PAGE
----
Americans spend more than 10 percent of the yearly gross national product on health care—nearly $1,500 for every U.S. resident. Since 1975, total health care spending has more than doubled. The cost rose 11.9 percent in 1982, three times faster than the rate of inflation. While life itself may be priceless, it is possible to assign a cost to its upkeep—and that cost is rising rapidly.

It is possible in theory to spend nearly all of society’s resources on health care. As societies become wealthier and people live longer, it is logical to expect an increase in the total demand for health care. But it does not follow that individual services should radically rise in price.

Increased Elements

Two main factors have contributed to skyrocketing medical prices. The first is regulation of the medical industry, probably the most regulated business in America. For the most part, however, the regulation was written and supported by the medical establishment, which is the main beneficiary of those laws. For instance, laws prohibit the treatment of relatively simple ailments, such as hangnails, by nurse practitioners at much lower rates; similarly, technicians who fit dentures have had great difficulty gaining the right to perform those chores; and midwives, who charge less than obstetricians, are often prohibited from delivering babies.

The number of American medical schools, and therefore the number of doctors, is legally controlled through licensing laws supervised in each state by the American Medical Association. Those who favor limitations on the number of doctors do so because they fear an “oversupply,” which would presumably lower the income and power of individual doctors. These restrictions to entry and other factors, such as the lengthy and expensive testing procedures required by the Food and Drug Administration, have pushed up costs.

Consumers, pressured to make quick decisions because of pain or threat of death, often do not have the time or inclination to shop around and those who would are stymied by the lack of available information. Until recently, even minimal advertising was illegal. The health-care business has enjoyed the unique privilege of calculating the bill after the services have been performed.

Third-party Payments

But the last 40 years have seen the rise of another factor that has caused the dramatic and continuing acceleration of costs—third-party payments. Today, nearly 95 percent of the national hospital bill is paid by third parties. Medicare and Medicaid expenditures, which cover about 22 percent of the population, have grown from $3.9 billion in 1967 to $64 billion in 1982. Combined with private insurance, 86 percent of the population has been separated from the direct billing process.

It is an observable economic law that when any commodity is free, more is consumed. Those who directly bear none of the costs of medical services uniformly demand more than those who pay part of the costs. Government agencies have recently begun to question medical bills presented for services rendered, but many hospitals simply shift the difference to paying patients.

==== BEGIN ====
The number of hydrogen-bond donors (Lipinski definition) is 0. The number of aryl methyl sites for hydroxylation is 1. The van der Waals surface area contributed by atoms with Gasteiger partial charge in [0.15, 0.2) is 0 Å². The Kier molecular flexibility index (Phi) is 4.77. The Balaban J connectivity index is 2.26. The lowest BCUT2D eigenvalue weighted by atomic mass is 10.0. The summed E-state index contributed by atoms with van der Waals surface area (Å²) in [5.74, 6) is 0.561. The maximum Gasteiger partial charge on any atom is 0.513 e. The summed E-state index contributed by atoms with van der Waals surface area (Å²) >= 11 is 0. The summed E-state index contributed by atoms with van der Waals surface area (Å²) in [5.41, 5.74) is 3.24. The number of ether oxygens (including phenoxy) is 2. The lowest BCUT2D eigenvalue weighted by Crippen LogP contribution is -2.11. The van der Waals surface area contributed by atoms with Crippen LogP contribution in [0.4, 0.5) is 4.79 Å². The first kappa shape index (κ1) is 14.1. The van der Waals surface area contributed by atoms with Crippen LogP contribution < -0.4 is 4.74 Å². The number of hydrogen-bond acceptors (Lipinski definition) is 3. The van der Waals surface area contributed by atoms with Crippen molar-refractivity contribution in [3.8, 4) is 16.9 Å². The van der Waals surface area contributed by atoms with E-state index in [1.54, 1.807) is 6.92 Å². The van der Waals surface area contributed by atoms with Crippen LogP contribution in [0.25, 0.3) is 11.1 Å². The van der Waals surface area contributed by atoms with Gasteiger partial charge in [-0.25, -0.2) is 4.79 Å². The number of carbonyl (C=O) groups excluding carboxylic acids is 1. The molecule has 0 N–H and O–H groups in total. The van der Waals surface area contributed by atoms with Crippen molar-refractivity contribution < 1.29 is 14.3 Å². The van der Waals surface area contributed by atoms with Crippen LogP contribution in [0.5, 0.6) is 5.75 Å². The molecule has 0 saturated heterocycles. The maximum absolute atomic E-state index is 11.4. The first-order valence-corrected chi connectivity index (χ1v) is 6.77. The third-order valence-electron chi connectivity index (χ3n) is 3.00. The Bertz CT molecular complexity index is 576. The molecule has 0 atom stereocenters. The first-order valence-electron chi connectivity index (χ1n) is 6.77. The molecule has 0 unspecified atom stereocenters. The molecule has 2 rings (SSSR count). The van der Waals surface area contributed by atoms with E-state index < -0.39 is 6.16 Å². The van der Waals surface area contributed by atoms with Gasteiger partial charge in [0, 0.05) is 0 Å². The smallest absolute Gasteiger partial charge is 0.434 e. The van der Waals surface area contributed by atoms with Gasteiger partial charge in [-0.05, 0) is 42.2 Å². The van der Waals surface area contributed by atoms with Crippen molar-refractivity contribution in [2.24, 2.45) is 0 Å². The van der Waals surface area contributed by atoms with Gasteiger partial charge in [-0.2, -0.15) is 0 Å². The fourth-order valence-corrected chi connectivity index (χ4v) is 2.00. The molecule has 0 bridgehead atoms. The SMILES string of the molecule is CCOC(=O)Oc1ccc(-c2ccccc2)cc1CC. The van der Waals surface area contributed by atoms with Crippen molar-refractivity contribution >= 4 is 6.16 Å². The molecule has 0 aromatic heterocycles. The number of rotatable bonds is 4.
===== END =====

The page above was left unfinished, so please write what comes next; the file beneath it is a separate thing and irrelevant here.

Group insurance plans have contributed to the problem. During World War II, government established maximum wage and salary laws that encouraged the use of fringe benefits to attract employees. Barred from offering money to employees, employers offered more health insurance than would have been purchased by people who control their own spending.

Insurance Preferred

The trend was encouraged as taxes reached new heights. Employers and employees prefer health insurance to direct compensation because insurance can be written off as a tax-deductible business expense. For low-income individuals, a dollar spent by an employer to purchase health insurance is worth nearly 50 percent more than if it were paid directly to an employee for purchase of insurance. For higher-income individuals, the difference is drastic.

H. E. Frech, economics professor at the University of California, Santa Barbara [and contributing author of The Independent Institute’s book, American Health Care: Government, Market Processes and the Public Interest], believes elimination of the tax-deductible status of insurance expenditures would do away with most over-insurance while real general reductions in corporate and individual taxes would offset reduced benefits.

Wholesale deregulation and privatization reforms of Medicare and Medicaid, according to Frech, would complete most of the task. Ironically, considering the magnitude of those programs, they offer complete coverage only for initial services but have limited catastrophic coverage. Co-payment plans, which require consumers to pay part of the medical costs up to a certain point, encourage wise use of services without discouraging legitimate uses.

Individuals can encourage their companies to shop for the best plans. Options have risen in response to high medical costs, such as health maintenance organizations that provide all medical care at a competitive fixed cost. Some firms offer several plans to employees, differing in the amount of co-payment and rewarding employees who do not unnecessarily use medical services. Comparison shopping for services such as standard physicals or prescription drugs helps if everybody in a group plan makes that effort. Companies can and have significantly lowered their insurance costs.

The ultimate solution to overpriced health-care services is deregulation and tax reform that would foster competition in the health-care industry. Competition is the only real ally we have in the fight against the high cost of living—and the high cost of staying alive.